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Upgrading every week 2021 Course Computer Forensics
Digital Forensics is defined as the process of preservation, identification, extraction, and documentation of computer evidence which can be used by the court of law. It is a science of finding evidence from digital media like a computer, mobile phone, server, or network. It provides the forensic team with the best techniques and tools to solve complicated digital-related cases. Digital Forensics helps the forensic team to analyzes, inspect, identifies, and preserve the digital evidence residing on various types of electronic devices.
Digital forensics investigations have a variety of applications. The most common is to support or refute a hypothesis before criminal or civil courts. Criminal cases involve the alleged breaking of laws that are defined by legislation and that are enforced by the police and prosecuted by the state, such as murder, theft and assault against the person. Civil cases on the other hand deal with protecting the rights and property of individuals (often associated with family disputes) but may also be concerned with contractual disputes between commercial entities where a form of digital forensics referred to as electronic discovery (e-discovery) may be involved.
You will learn
- Digital forensics Fundamentals
- Digital forensics categories
- Computer forensics
- Mobile forensics
- Digital forensics investigation types
- Collecting evidence from Mobile
- Collecting evidence from Computer
- Storage acquisition
- Memory acquisition
- Installing Caine OS
- Storage Media Types
- Acquiring Digital Evidence
- Using virtual memory
The purpose of computer forensics techniques is to search, preserve and analyze information on computer systems to find potential evidence for a trial. Many of the techniques detectives use in crime scene investigations have digital counterparts, but there are also some unique aspects to computer investigations.
For example, just opening a computer file changes the file — the computer records the time and date it was accessed on the file itself. If detectives seize a computer and then start opening files, there’s no way to tell for sure that they didn’t change anything. Lawyers can contest the validity of the evidence when the case goes to court.
Some people say that using digital information as evidence is a bad idea. If it’s easy to change computer data, how can it be used as reliable evidence? Many countries allow computer evidence in trials, but that could change if digital evidence proves untrustworthy in future cases.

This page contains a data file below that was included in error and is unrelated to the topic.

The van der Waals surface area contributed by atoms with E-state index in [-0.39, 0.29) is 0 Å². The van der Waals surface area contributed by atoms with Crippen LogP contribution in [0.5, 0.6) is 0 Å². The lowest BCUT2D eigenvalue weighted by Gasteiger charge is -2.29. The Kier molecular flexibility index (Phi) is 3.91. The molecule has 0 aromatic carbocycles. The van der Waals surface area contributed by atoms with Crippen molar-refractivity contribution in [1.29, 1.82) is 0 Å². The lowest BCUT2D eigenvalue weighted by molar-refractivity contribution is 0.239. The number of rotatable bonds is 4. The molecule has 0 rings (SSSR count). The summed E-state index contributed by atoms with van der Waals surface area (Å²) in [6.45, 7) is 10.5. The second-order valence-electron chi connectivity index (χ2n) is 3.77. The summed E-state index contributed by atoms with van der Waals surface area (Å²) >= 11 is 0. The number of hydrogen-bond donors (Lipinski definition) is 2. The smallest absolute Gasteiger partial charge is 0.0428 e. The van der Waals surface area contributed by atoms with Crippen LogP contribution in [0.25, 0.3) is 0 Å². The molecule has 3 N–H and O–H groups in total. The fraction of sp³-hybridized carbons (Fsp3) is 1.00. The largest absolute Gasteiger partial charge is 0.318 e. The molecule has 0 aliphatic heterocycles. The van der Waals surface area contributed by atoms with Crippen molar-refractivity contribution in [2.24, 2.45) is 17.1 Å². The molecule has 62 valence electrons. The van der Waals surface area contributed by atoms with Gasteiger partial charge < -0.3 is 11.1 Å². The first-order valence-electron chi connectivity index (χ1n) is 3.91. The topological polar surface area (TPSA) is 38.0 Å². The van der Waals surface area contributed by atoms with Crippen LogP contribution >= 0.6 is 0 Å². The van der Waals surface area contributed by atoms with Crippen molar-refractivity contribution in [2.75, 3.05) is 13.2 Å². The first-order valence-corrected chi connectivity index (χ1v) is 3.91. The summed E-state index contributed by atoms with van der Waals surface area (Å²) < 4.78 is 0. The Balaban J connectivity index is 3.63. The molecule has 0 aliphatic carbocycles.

Computers are getting more powerful, so the field of computer forensics must constantly evolve. In the early days of computers, it was possible for a single detective to sort through files because storage capacity was so low. Today, with hard drives capable of holding gigabytes and even terabytes of data, that’s a daunting task. Detectives must discover new ways to search for evidence without dedicating too many resources to the process.
Digital forensics has always been labeled as an “interesting” profession to work in. This comes as no surprise as public interest spikes; fueled by the works of novelists and film makers who made the world of digital crime and digital forensic both appealing and stylishly straightforward. But the reality is, there is a lot more discipline to the digital forensic profession that what is portrayed in the media.
While it is relatively known that there are legal aspects involved with digital forensics, most people are surprised to learn that the profession involves a great deal of scientific principles, methodologies, and techniques. Not only does digital forensics require a significant amount of specialized training and skills to properly apply these scientific fundamentals, digital forensics is also somewhat of an art form where analytical experience comes into play.
The digital forensics field evolves faster than most other fields simply because technology changes rapidly. With each new operating system or new version of an operating system, digital forensics must keep up with the advances. Not only must digital forensic examiners try to keep up with each technological advance in computing, but also keep up with ever changing laws.
Sometimes, these changes make it easier for digital forensics and the investigator’s ability to place a suspect behind a keyboard. Other times, these changes can make it difficult or impossible. Expecting which changes will occur in the future is anyone’s guess, but no matter the changes, the digital forensics field must be flexible to stay abreast.